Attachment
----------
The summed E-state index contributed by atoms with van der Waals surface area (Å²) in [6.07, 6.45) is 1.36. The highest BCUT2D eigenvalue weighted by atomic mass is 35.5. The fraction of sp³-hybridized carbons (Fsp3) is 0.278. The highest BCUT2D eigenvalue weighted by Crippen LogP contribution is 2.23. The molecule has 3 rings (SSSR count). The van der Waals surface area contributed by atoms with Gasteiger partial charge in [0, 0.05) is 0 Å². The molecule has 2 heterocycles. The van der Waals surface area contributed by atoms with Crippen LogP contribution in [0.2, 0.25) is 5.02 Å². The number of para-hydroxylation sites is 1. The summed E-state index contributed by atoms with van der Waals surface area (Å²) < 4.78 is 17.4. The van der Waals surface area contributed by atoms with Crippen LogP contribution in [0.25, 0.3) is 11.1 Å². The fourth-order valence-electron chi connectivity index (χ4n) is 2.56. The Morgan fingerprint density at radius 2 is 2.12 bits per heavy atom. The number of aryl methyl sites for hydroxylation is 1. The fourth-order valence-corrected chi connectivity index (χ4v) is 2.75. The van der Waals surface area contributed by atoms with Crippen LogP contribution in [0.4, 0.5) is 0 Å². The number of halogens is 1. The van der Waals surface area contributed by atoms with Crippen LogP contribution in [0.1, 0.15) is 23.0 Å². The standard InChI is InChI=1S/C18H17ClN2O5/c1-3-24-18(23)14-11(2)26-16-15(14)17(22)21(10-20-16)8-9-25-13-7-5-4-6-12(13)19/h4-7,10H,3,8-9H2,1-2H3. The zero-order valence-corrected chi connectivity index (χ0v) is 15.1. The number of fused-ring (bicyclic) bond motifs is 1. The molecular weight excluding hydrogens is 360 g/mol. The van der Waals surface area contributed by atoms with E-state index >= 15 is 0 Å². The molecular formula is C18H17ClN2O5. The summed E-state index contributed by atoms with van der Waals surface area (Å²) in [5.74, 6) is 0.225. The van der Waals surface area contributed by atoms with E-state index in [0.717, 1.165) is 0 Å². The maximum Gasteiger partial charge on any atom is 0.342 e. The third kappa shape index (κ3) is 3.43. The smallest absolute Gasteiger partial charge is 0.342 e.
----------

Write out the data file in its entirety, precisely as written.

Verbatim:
The summed E-state index contributed by atoms with van der Waals surface area (Å²) in [6.07, 6.45) is 1.36. The highest BCUT2D eigenvalue weighted by atomic mass is 35.5. The fraction of sp³-hybridized carbons (Fsp3) is 0.278. The highest BCUT2D eigenvalue weighted by Crippen LogP contribution is 2.23. The molecule has 3 rings (SSSR count). The van der Waals surface area contributed by atoms with Gasteiger partial charge in [0, 0.05) is 0 Å². The molecule has 2 heterocycles. The van der Waals surface area contributed by atoms with Crippen LogP contribution in [0.2, 0.25) is 5.02 Å². The number of para-hydroxylation sites is 1. The summed E-state index contributed by atoms with van der Waals surface area (Å²) < 4.78 is 17.4. The van der Waals surface area contributed by atoms with Crippen LogP contribution in [0.25, 0.3) is 11.1 Å². The fourth-order valence-electron chi connectivity index (χ4n) is 2.56. The Morgan fingerprint density at radius 2 is 2.12 bits per heavy atom. The number of aryl methyl sites for hydroxylation is 1. The fourth-order valence-corrected chi connectivity index (χ4v) is 2.75. The van der Waals surface area contributed by atoms with Crippen LogP contribution in [0.4, 0.5) is 0 Å². The number of halogens is 1. The van der Waals surface area contributed by atoms with Crippen LogP contribution in [0.1, 0.15) is 23.0 Å². The standard InChI is InChI=1S/C18H17ClN2O5/c1-3-24-18(23)14-11(2)26-16-15(14)17(22)21(10-20-16)8-9-25-13-7-5-4-6-12(13)19/h4-7,10H,3,8-9H2,1-2H3. The zero-order valence-corrected chi connectivity index (χ0v) is 15.1. The number of fused-ring (bicyclic) bond motifs is 1. The molecular weight excluding hydrogens is 360 g/mol. The van der Waals surface area contributed by atoms with E-state index >= 15 is 0 Å². The molecular formula is C18H17ClN2O5. The summed E-state index contributed by atoms with van der Waals surface area (Å²) in [5.74, 6) is 0.225. The van der Waals surface area contributed by atoms with E-state index in [0.717, 1.165) is 0 Å². The maximum Gasteiger partial charge on any atom is 0.342 e. The third kappa shape index (κ3) is 3.43. The smallest absolute Gasteiger partial charge is 0.342 e.